Burton's direction is probably the best of his career and that's saying something. Composing every frame with care and intelligence, he creates excellent camera movements that enrich the story and characters. Also, he doesn't cut the audience any slack: every drop of blood, every cut throat is shown in perfect detail, in a wonderful "fuck you" to politically correct.

    Burton also puts up a show during the musical scenes, which he directs like a master. Joel Schumacher and his Phantom of the Fucking Opera have a lot to learn. Burton's camera travels elegantly across the scene, using mirrors and inventive angles to make the mood stronger but avoiding melodrama (which Schumacher's Phantom was full of). But the music is secondary, serving the purpose of enriching the story instead of calling attention to itself (once again, one of Schumacher's mistakes in Phantom of the Opera) And the singers? Great, thank you very much. Johnny Depp and Helena Bonham Carter sing as well as the film demands them to. They're not professional singers, but they do a very nice job. If you think they're as bad as Gerard Butler in Phantom, get your ears examined. Also, the soundtrack by Stephen Sondheim is great.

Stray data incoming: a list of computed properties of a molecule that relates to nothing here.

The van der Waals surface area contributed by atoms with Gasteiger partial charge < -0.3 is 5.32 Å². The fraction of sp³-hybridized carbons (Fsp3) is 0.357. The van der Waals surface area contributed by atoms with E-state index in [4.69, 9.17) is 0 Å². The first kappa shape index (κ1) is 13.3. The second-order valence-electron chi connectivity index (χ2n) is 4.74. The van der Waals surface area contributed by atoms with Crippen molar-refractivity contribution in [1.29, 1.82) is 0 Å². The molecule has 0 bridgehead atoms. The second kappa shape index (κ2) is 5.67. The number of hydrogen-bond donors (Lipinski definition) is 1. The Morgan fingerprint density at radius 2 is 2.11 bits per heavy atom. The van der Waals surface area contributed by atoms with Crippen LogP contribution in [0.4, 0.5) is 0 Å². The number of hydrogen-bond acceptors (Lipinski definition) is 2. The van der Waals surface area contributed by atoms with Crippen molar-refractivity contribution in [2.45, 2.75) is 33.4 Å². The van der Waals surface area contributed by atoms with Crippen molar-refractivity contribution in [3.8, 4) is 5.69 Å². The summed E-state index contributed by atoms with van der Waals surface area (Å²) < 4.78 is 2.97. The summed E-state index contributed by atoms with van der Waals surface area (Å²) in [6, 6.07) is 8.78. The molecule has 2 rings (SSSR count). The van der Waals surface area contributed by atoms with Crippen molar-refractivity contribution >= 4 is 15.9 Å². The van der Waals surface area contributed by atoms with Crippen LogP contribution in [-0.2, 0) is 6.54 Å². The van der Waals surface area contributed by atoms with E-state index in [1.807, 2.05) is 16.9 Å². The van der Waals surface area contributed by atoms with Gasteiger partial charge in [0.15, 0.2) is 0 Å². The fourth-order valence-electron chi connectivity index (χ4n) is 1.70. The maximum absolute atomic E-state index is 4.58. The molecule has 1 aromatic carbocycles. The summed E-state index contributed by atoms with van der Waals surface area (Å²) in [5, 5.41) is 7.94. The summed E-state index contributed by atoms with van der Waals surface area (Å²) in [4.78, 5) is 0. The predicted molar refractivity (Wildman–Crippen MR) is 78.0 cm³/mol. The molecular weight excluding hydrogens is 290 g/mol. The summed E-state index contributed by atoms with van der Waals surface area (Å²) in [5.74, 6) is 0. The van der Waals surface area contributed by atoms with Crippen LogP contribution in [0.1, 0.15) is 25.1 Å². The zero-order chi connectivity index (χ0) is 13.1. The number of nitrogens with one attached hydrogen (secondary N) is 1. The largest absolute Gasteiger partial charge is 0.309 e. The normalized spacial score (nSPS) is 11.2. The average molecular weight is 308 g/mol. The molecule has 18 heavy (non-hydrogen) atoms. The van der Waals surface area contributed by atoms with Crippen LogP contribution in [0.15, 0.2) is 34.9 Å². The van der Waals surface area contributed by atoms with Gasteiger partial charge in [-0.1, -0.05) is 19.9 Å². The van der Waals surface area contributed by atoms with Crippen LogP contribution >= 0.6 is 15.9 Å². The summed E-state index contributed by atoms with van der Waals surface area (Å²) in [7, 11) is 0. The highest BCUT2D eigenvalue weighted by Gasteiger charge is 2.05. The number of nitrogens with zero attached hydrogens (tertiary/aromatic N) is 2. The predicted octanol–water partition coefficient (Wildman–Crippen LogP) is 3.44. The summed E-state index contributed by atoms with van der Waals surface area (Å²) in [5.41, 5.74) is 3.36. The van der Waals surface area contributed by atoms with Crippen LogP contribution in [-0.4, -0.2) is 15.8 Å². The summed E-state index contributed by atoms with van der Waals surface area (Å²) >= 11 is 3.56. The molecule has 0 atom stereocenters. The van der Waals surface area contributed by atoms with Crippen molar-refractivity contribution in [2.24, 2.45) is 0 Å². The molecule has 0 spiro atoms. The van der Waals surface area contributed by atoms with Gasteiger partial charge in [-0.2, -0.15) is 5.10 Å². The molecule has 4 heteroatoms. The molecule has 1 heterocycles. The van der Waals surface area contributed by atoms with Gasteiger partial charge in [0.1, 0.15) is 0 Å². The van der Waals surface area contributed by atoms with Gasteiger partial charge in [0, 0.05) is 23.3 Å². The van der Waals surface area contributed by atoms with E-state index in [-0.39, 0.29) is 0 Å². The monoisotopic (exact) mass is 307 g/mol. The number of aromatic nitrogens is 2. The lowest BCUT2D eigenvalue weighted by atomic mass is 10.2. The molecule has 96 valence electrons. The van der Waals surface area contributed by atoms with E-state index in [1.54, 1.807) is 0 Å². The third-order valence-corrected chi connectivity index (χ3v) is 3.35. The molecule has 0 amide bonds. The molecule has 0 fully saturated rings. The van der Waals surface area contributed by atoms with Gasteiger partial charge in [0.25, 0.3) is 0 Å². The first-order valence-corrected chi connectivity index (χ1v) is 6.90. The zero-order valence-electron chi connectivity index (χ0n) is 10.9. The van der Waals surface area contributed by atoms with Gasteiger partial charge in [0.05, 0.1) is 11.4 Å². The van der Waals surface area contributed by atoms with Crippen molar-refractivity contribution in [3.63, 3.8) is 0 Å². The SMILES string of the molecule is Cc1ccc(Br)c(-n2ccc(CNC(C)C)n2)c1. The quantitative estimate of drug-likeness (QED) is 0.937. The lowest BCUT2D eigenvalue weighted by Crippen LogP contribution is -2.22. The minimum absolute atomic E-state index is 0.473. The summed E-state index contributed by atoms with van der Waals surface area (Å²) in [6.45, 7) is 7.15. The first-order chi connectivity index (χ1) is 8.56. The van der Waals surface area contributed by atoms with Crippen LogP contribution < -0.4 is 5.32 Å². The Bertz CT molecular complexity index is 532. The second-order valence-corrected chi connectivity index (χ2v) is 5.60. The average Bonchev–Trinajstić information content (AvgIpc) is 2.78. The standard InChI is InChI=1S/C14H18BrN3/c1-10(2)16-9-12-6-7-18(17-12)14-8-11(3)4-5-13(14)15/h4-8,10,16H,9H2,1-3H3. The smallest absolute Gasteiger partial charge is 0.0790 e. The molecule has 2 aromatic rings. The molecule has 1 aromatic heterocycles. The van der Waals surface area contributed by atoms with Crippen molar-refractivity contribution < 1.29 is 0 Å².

The cast is perfect. It's great to see so many spectacular actors all in one movie. Beggining with my all-time favorite, Johnny Depp. Versatile, brave and brilliant in choosing his roles (it's hard to find a bad movie with Johnny Depp in it), Depp adds another great character to his magnificent career. Depp's Sweeney is utterly obsessed and, as the movie progresses, becomes increasingly psychotic, something Depp portrays in a haunting performance. His face when he finds out his wife poisoned herself and when he kills his first victim are the kind of face that stay with you long after the session.